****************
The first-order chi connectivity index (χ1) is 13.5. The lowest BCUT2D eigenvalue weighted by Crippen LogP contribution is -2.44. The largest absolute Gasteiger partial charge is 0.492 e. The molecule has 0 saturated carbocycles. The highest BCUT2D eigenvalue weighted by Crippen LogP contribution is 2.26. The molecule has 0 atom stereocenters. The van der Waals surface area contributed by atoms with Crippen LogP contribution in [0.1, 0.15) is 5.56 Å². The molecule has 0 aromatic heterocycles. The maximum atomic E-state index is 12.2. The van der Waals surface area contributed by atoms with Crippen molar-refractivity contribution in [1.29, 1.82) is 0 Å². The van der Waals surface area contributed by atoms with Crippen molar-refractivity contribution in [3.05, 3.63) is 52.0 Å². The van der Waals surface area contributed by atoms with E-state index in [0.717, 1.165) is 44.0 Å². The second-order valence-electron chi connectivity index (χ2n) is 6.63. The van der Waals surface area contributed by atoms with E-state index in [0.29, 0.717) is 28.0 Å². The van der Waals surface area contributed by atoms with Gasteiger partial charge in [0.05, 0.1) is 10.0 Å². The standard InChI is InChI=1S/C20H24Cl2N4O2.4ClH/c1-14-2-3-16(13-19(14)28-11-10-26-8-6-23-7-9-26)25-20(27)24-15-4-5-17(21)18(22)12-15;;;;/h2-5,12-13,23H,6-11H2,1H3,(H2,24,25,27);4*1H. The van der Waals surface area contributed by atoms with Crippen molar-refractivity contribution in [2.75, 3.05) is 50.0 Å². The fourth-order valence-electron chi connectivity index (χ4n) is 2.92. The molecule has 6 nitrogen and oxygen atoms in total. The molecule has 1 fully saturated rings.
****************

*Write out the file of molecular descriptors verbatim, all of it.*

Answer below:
The first-order chi connectivity index (χ1) is 13.5. The lowest BCUT2D eigenvalue weighted by Crippen LogP contribution is -2.44. The largest absolute Gasteiger partial charge is 0.492 e. The molecule has 0 saturated carbocycles. The highest BCUT2D eigenvalue weighted by Crippen LogP contribution is 2.26. The molecule has 0 atom stereocenters. The van der Waals surface area contributed by atoms with Crippen LogP contribution in [0.1, 0.15) is 5.56 Å². The molecule has 0 aromatic heterocycles. The maximum atomic E-state index is 12.2. The van der Waals surface area contributed by atoms with Crippen molar-refractivity contribution in [1.29, 1.82) is 0 Å². The van der Waals surface area contributed by atoms with Crippen molar-refractivity contribution in [3.05, 3.63) is 52.0 Å². The van der Waals surface area contributed by atoms with E-state index in [0.717, 1.165) is 44.0 Å². The second-order valence-electron chi connectivity index (χ2n) is 6.63. The van der Waals surface area contributed by atoms with E-state index in [0.29, 0.717) is 28.0 Å². The van der Waals surface area contributed by atoms with Gasteiger partial charge in [0.05, 0.1) is 10.0 Å². The standard InChI is InChI=1S/C20H24Cl2N4O2.4ClH/c1-14-2-3-16(13-19(14)28-11-10-26-8-6-23-7-9-26)25-20(27)24-15-4-5-17(21)18(22)12-15;;;;/h2-5,12-13,23H,6-11H2,1H3,(H2,24,25,27);4*1H. The van der Waals surface area contributed by atoms with Crippen molar-refractivity contribution in [2.75, 3.05) is 50.0 Å². The fourth-order valence-electron chi connectivity index (χ4n) is 2.92. The molecule has 6 nitrogen and oxygen atoms in total. The molecule has 1 fully saturated rings.